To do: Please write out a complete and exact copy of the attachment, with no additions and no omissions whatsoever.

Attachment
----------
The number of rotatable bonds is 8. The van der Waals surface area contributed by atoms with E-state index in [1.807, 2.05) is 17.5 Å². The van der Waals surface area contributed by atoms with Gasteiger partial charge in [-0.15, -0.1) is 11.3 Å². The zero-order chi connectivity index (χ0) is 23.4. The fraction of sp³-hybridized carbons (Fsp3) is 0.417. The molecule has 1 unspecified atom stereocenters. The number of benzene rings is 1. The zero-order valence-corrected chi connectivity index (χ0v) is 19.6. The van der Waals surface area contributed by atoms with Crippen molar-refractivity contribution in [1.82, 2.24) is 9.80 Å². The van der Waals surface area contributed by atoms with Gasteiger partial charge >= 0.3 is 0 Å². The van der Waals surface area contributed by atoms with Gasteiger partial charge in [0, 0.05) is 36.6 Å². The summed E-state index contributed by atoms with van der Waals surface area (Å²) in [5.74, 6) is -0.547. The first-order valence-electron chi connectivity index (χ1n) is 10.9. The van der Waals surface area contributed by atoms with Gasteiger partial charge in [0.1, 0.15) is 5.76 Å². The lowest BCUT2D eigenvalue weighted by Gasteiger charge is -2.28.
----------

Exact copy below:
The number of rotatable bonds is 8. The van der Waals surface area contributed by atoms with E-state index in [1.807, 2.05) is 17.5 Å². The van der Waals surface area contributed by atoms with Gasteiger partial charge in [-0.15, -0.1) is 11.3 Å². The zero-order chi connectivity index (χ0) is 23.4. The fraction of sp³-hybridized carbons (Fsp3) is 0.417. The molecule has 1 unspecified atom stereocenters. The number of benzene rings is 1. The zero-order valence-corrected chi connectivity index (χ0v) is 19.6. The van der Waals surface area contributed by atoms with Crippen molar-refractivity contribution in [1.82, 2.24) is 9.80 Å². The van der Waals surface area contributed by atoms with Gasteiger partial charge >= 0.3 is 0 Å². The van der Waals surface area contributed by atoms with Gasteiger partial charge in [0, 0.05) is 36.6 Å². The summed E-state index contributed by atoms with van der Waals surface area (Å²) in [5.74, 6) is -0.547. The first-order valence-electron chi connectivity index (χ1n) is 10.9. The van der Waals surface area contributed by atoms with Gasteiger partial charge in [0.1, 0.15) is 5.76 Å². The lowest BCUT2D eigenvalue weighted by Gasteiger charge is -2.28.